There's a lot of systems that include rules for social manipulation. Generally these rolls are in place to allow people to play charismatic characters when they, themselves, aren't nearly so charismatic. It can also be used as a bit of a fast forward when a convincing argument might take hours or might simply be rolled when the Storyteller isn't sure whether the argument is convincing enough or not. Sometimes the skills reign paramount and are always rolled, no matter how skillful the words chosen.
This often makes the skills either overshadow the players' choices in terms of words and tactics used or else they make the skills into duds. Naturally each gaming group will have their own dud skills depending on their play styles and the Storyteller's preferences but generally it's easier to find uses for Athletics in a game than Socialize - especially if the Storyteller leans heavily on the roleplay over dice side of the spectrum.
Despite all of these issues, I still wanted a set of social skills. I felt that they could still be useful and after playing Deus Ex: Human Revolution I had a bit of an inkling of how I might make the dice more useful without making them overwhelming.
For those who haven't played the game, in that Deus Ex: Human Revolution game you have to pick a sequence of correct responses to get the results you need. If you've picked the right cyberware, you will get hints in the form of personality summaries and a wavy line that goes down when you pick the wrong response and go up when you pick the right one.
Naturally it'd be a terrible idea in a roleplaying game to provide a few lines of dialogue to the players for any reason, but I thought that the base idea could work.
Enter Social Tactics skills. Social Tactics aren't so much definitions of intention (i.e. Persuasion, Diplomacy) but are instead definitions of tactics used to meet any old intention. A person can cheer up their friend by Goading them against a commmon enemy just as easily as they can Goad an enemy into a fight or Goad a random person in a pub into doing something that sets off a distraction.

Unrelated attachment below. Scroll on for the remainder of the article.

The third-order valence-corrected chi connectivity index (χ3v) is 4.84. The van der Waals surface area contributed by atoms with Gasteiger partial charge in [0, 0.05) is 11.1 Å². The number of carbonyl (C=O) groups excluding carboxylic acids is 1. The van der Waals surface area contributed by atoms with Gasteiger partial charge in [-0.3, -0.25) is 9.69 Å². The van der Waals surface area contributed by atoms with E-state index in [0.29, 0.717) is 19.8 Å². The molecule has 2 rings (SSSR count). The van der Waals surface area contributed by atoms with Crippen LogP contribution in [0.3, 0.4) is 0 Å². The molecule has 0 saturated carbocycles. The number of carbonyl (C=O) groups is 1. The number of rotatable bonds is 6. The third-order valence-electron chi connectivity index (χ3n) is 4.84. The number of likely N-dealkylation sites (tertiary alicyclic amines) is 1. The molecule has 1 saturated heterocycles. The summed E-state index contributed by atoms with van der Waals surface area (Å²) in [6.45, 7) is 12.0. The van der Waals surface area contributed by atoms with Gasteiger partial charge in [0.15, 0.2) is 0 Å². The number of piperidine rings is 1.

They could also use Reassurance for the same purposes, though that would change the situation somewhat. Reassuring a friend is all well and good, but only a certain type of person can be pushed into a fight with reassurance. A certain type of bully needing to be reassured that the person would be an easy victim, perhaps.
In other words, social tactics define how good a character is at using a particular tactic to better manipulate a conversation or convince a person in order to achieve their needs. One person may be brilliant with Goad but terrible with Intimidation, after all.
In my system, while most conversations can (and should) be dealt with using roleplay alone, some are so pivotal and so necessarily rely on the character’s own skills (rather than allowing the player’s talents to dominate) that the Game Warden will require a social tactic skill roll to better determine the outcome.
This doesn’t mean that a successful roll on the Intimidation skill will always get you what you need as, depending upon the situation, the person, and the nature of the threats used, such a tactic might be doomed to failure from the very beginning. But it does mean that at the very least, any poor choices of tactics you make won’t cause as much trouble as they will be mitigated by your protagonist’s skillful handling of the tactic.
Basically, the Game Warden thinks about how difficult this pivotal conversation is likely to be and internally comes up with a number of successful beats which are required. This can be a flexible number in case the player hits it on the head with a perfect roleplay + dice roll combination but generally it's best to keep to it.
The player also starts on a number of beats depending on their history with the target character. It might take five successful beats to borrow a friend's car, but if you're known to be an honest and decent driver and if your friend owes you a favor you might already start on three.
This starting number is important because it gives you a chance to lose beats without losing the conversation.
You lose a beat if you use the wrong social tactic for that character (i.e. trying to intimidate a law-abiding friend into loaning you their car might just cause them to go to the police), though if you're unsuccessful on the die roll your unconvincing strategy backfires doubly and you lose two beats. If you pick the right social tactic for that character then you'll either gain a beat (on a successful die roll) or simply maintain momentum (on an unsuccessful die roll).
This is why setting up the groundwork through reputation and prior history is so important. After all, it's easier to fail to convince a person than to convince someone if you rely only on the tactical conversation itself.
By the way, I am planning to replace the word 'beat' with a different term but I'm not sure what would make a nice replacement.